Now, however, there is a generation of scientists working on this issue from the other end, trying to blur the line between humans and other animals. I don't just mean the neuroscientists who know that our brain is merely a large monkey brain or the geneticists who learned from DNA comparisons that humans didn't just derive from apes: we are apes, right in the middle of a small, tailless primate family that includes chimpanzees, bonobos, gorillas and orangutans. 

No, I mean students of animal cognition and emotion, who increasingly show that our vaunted mental capacities are less unique than once thought. I personally have been most interested in empathy, the human capacity that suffered the most during the pandemic. This interest started for me when I attended a lecture on the empathy of children. Psychologists described experiments in family homes in which adults were asked to cough, moan or cry as if they were sick and in pain. Young children who could barely walk would approach the suffering adult and console him or her by kissing, touching, or stroking. I was struck by these studies, thinking that, if this is called 'empathy', then my apes have tons of it. They show exactly the same reactions: kissing and embracing individuals distressed by a lost fight or a fall out of a tree. And this behaviour isn't confined to apes. We now have similar studies on empathy in dogs, dolphins, elephants and even rodents. In fact, all social mammals tend to approach others when they are in distress, something they shouldn't do if their own safety were all that mattered. They try to relieve the pain of others.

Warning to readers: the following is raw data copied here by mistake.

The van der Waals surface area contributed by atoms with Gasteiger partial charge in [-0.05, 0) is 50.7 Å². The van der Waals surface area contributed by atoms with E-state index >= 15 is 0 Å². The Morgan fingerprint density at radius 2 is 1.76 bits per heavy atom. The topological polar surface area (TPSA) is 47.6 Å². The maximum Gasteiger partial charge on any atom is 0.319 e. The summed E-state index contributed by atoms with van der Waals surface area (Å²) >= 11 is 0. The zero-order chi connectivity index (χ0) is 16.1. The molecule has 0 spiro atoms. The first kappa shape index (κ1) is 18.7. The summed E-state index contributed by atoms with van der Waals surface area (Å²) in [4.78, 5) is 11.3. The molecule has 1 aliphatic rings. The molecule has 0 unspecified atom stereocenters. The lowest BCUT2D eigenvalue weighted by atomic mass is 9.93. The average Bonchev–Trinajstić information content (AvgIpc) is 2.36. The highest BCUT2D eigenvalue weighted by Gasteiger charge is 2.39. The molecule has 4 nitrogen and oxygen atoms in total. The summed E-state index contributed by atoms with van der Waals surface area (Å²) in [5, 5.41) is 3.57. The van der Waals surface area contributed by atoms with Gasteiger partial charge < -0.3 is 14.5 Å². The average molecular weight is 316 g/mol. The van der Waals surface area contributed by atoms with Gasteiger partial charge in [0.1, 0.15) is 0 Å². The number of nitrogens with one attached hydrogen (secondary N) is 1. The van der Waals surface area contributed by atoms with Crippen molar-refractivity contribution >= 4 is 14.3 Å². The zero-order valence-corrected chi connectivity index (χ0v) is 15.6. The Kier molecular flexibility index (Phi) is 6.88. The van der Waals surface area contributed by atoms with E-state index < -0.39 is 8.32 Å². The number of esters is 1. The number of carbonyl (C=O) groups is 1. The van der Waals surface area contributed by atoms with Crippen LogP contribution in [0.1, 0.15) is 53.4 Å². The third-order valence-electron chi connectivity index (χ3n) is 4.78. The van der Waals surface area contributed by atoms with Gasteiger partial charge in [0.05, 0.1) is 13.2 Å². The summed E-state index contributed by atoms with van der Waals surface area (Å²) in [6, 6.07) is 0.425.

It is hard to study these phenomena without thinking about the ethical implications for our treatment of animals. The emotional lives of animals and their mental capacities suggest a level of sentience that cannot be callously ignored in the way that humanity has ignored it ever since the Agricultural Revolution. It is obvious that there is enormous room for improvement, especially in relation to farm and research animals. 

Recent academic studies seriously undermine the barriers that western philosophy and religion have erected between us as humans and the rest of nature. We live in perilous times and humanity's future success is not guaranteed. But if we are successful as a species, it will undoubtedly be because we have at last come to see ourselves as animals, on a planet shared with other animals.
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Dr Frans de Waal

Dr Frans B M de Waal is a Dutch/American biologist and primatologist known for his work on the behaviour and social intelligence of primates. He is C H Candler Professor Emeritus at Emory University and Distinguished Professor Emeritus at Utrecht University. He has been elected to the (US) National Academy of Sciences as well as the Royal Netherlands Academy of Arts and Sciences.